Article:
Published on Arab Voices

A visit to Syrian refugees in Lebanon

Lebanon - Mohamed Azakir - World BankThe Syrian refugee crisis is now at the top of the international agenda.  Pictures of refugees crossing the Mediterranean and risking their lives and that of their families have shook the world.   The picture of a dead boy on the beach in Turkey brought many of us to tears.  The Syrian refugee crisis is an awful human tragedy.   The kind of tragedy that should not have been allowed to happen in the 21 st century.

The vast majority of refugees remain in the countries neighboring Syria: Jordan, Lebanon and Turkey.  A few months ago they started crossing to Europe.  In relative terms, the number of refugees crossing to Europe is miniscule compared to those in Lebanon and Jordan.   Those two countries have each received refugees representing 25-30% of their population.  This is equivalent to all of Nigeria moving to Europe, or all of Mexico moving to the USA.

Nevertheless, the movement of Syrian refugees to Europe had huge political repercussion.  Europeans worry about how their slow-moving economies could absorb large numbers of refugees.   Recent terror attacks in Paris and San Bernardino raise security concerns.   Many fear that some radical Islamists who plan to carry out terrorist activities could be hiding among the refugees.

Thus, in addition to outpourings of solidarity and support, the Syrian refugee crisis also gave rise to fear and even xenophobia.   Some countries in Europe have built barbed wire fences to keep the refugees out.  Extreme right wing parties in Europe are becoming more popular.  Although they eventually lost the second round, the fact that the National Front in France received the most votes in the first round of regional elections is an indication of this shift to the right.  Even in the USA, some politicians are making statements that are at odds with America’s tradition of openness, respect for diversity, and protection of religious freedom.   And, opinion polls indicate that they are attracting significant support.

But who are those Syrian refugees?  In order to respond to this question I travelled to Northern Lebanon, near the Syrian border, and met with a group of refugees.   Their stories are heartbreaking.  

The refugees I met are very poor, according to UN and World Bank data 70 percent of all refugees live below the poverty line.  They were poor in Syria before the war broke out, and the war made them poorer and more vulnerable.   They are also young.  More than 80 percent of the refugees are under the age of 35.  There are many children among the refugees, about 20 percent of the refugee population is below the age of four.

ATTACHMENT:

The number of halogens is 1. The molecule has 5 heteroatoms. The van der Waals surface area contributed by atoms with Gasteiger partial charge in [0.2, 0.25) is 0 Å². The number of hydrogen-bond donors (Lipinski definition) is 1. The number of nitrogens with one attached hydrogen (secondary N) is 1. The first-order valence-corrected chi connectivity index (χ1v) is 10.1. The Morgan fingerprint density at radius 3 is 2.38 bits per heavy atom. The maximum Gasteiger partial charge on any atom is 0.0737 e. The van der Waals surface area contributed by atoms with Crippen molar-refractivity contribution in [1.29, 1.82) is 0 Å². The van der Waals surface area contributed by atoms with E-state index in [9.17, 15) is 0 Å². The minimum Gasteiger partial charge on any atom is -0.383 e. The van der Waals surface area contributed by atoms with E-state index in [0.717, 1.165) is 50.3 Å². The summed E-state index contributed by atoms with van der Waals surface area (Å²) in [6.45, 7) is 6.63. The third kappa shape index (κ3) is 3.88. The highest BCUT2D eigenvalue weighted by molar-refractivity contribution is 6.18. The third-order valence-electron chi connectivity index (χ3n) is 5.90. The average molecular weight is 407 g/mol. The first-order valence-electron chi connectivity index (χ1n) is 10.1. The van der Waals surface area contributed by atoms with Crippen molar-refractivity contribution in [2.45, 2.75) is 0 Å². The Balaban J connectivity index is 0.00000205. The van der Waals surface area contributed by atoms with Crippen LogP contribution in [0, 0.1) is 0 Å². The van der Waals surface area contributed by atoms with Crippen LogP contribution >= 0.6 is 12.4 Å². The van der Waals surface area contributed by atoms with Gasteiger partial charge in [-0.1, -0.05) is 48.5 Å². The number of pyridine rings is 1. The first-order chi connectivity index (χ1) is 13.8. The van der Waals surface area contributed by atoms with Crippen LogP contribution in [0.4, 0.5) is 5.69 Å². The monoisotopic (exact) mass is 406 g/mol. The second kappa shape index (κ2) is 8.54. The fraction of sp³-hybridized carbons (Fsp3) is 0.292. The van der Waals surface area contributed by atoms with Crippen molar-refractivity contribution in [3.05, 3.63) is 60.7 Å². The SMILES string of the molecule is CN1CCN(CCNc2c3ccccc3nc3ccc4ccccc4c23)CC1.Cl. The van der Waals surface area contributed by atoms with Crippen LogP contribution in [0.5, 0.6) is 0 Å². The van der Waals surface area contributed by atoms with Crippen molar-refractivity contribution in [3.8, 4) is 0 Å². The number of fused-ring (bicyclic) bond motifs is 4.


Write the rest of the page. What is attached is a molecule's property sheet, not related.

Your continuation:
In fact, my visit to the refugees allowed me to see the misery in which they live and to understand why some of them, usually the better off who can pay the passage, are willing to risk their lives and the lives of their children by attempting to cross the Mediterranean.
The refugees I met in Lebanon live in a small unofficial camp in the outskirts of Tripoli.  They rent a small plot of land and set up camp on it.   They are not allowed to work and depend on humanitarian assistance delivered by UNHCR and WFP.   The children do not go to school.  

The word I heard most often during my visit to the Syrian refugees was “dignity” .    A widow and mother of eight told me that she has lost all dignity since she left her country and is forced to rely on charity to feed her children.  A group of men described the indignity of not being allowed to work.   Since the men who try to work are stopped by the local police, they send their children and their wives to work in the neighboring fields to help feed the family, while they stay at home waiting for humanitarian assistance.

It is worrying that the children in this camp do not go to school—only about two thirds of Syrian children in Lebanon go to school.  What kind of opportunities do those young people have?  Will they be easy targets for extremist recruiters?

The Syrians I met in Lebanon want three things: to stay as close to Syria as possible; to be allowed the dignity of work to feed their families; and to go back to Syria as soon as possible.  This means that in order to support the refugees and to limit the numbers that risk their lives by crossing the sea, the international community needs to: consider ways of helping Lebanon and Jordan create more jobs that also provide opportunities for the Syrian refugees; invest in physical and social infrastructure (e.g. schools) to help the host communities and the Syrians; and, perhaps most important, help find a political solution to the Syrian crisis and start preparing for Syria’s reconstruction.


Hafez Ghanem

Former World Bank Vice President, Eastern and Southern Africa

Join the Conversation

The content of this field is kept private and will not be shown publicly
Remaining characters: 1000